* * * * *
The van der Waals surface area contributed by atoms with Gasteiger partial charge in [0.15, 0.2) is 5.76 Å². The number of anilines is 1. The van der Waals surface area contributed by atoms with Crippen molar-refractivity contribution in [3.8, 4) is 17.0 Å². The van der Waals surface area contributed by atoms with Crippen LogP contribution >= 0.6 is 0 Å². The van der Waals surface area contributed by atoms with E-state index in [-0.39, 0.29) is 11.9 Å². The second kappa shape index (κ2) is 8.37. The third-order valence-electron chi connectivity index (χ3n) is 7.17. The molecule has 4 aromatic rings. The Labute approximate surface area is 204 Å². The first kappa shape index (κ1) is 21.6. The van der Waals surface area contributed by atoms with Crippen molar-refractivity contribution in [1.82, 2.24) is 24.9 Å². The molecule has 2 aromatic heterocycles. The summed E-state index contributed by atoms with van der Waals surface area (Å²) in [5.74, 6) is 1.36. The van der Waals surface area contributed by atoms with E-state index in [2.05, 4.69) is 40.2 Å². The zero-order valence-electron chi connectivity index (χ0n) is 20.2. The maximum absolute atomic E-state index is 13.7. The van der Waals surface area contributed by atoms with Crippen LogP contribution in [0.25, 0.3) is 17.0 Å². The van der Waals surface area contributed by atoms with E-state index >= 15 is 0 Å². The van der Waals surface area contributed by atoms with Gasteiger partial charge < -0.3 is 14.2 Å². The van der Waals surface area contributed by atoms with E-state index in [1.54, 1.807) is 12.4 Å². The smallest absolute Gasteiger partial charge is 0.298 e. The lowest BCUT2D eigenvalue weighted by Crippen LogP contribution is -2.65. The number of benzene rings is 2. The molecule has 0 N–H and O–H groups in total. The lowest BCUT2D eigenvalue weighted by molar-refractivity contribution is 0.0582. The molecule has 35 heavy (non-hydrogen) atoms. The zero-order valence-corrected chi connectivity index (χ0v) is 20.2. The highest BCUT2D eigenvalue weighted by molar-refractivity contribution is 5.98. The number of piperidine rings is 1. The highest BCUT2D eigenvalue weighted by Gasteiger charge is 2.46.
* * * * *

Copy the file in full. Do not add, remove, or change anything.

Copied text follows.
The van der Waals surface area contributed by atoms with Gasteiger partial charge in [0.15, 0.2) is 5.76 Å². The number of anilines is 1. The van der Waals surface area contributed by atoms with Crippen molar-refractivity contribution in [3.8, 4) is 17.0 Å². The van der Waals surface area contributed by atoms with Crippen LogP contribution >= 0.6 is 0 Å². The van der Waals surface area contributed by atoms with E-state index in [-0.39, 0.29) is 11.9 Å². The second kappa shape index (κ2) is 8.37. The third-order valence-electron chi connectivity index (χ3n) is 7.17. The molecule has 4 aromatic rings. The Labute approximate surface area is 204 Å². The first kappa shape index (κ1) is 21.6. The van der Waals surface area contributed by atoms with Crippen molar-refractivity contribution in [1.82, 2.24) is 24.9 Å². The molecule has 2 aromatic heterocycles. The summed E-state index contributed by atoms with van der Waals surface area (Å²) in [5.74, 6) is 1.36. The van der Waals surface area contributed by atoms with E-state index in [2.05, 4.69) is 40.2 Å². The zero-order valence-electron chi connectivity index (χ0n) is 20.2. The maximum absolute atomic E-state index is 13.7. The van der Waals surface area contributed by atoms with Crippen LogP contribution in [0.25, 0.3) is 17.0 Å². The van der Waals surface area contributed by atoms with E-state index >= 15 is 0 Å². The van der Waals surface area contributed by atoms with Gasteiger partial charge < -0.3 is 14.2 Å². The van der Waals surface area contributed by atoms with E-state index in [1.54, 1.807) is 12.4 Å². The smallest absolute Gasteiger partial charge is 0.298 e. The lowest BCUT2D eigenvalue weighted by Crippen LogP contribution is -2.65. The number of benzene rings is 2. The molecule has 0 N–H and O–H groups in total. The lowest BCUT2D eigenvalue weighted by molar-refractivity contribution is 0.0582. The molecule has 35 heavy (non-hydrogen) atoms. The zero-order valence-corrected chi connectivity index (χ0v) is 20.2. The highest BCUT2D eigenvalue weighted by molar-refractivity contribution is 5.98. The number of piperidine rings is 1. The highest BCUT2D eigenvalue weighted by Gasteiger charge is 2.46.